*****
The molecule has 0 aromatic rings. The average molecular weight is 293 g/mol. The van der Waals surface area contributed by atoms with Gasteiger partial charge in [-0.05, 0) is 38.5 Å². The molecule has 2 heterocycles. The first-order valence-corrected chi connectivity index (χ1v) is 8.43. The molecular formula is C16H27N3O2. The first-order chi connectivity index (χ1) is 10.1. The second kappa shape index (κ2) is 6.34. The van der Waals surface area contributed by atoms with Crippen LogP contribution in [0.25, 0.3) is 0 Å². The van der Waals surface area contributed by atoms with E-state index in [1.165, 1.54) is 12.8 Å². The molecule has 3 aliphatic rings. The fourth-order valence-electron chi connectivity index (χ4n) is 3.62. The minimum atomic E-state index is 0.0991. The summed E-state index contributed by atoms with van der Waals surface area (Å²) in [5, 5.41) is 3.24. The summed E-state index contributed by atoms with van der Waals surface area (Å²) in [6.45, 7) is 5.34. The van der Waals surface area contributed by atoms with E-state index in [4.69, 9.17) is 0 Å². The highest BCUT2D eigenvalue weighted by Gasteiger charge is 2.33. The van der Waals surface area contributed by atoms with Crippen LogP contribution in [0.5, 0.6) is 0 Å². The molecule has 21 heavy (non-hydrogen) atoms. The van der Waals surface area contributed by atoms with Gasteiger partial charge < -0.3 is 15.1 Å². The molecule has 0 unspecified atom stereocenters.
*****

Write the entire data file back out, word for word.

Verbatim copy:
The molecule has 0 aromatic rings. The average molecular weight is 293 g/mol. The van der Waals surface area contributed by atoms with Gasteiger partial charge in [-0.05, 0) is 38.5 Å². The molecule has 2 heterocycles. The first-order valence-corrected chi connectivity index (χ1v) is 8.43. The molecular formula is C16H27N3O2. The first-order chi connectivity index (χ1) is 10.1. The second kappa shape index (κ2) is 6.34. The van der Waals surface area contributed by atoms with Crippen LogP contribution in [0.25, 0.3) is 0 Å². The van der Waals surface area contributed by atoms with E-state index in [1.165, 1.54) is 12.8 Å². The molecule has 3 aliphatic rings. The fourth-order valence-electron chi connectivity index (χ4n) is 3.62. The minimum atomic E-state index is 0.0991. The summed E-state index contributed by atoms with van der Waals surface area (Å²) in [5, 5.41) is 3.24. The summed E-state index contributed by atoms with van der Waals surface area (Å²) in [6.45, 7) is 5.34. The van der Waals surface area contributed by atoms with E-state index in [4.69, 9.17) is 0 Å². The highest BCUT2D eigenvalue weighted by Gasteiger charge is 2.33. The van der Waals surface area contributed by atoms with Crippen LogP contribution in [0.5, 0.6) is 0 Å². The molecule has 21 heavy (non-hydrogen) atoms. The van der Waals surface area contributed by atoms with Gasteiger partial charge < -0.3 is 15.1 Å². The molecule has 0 unspecified atom stereocenters.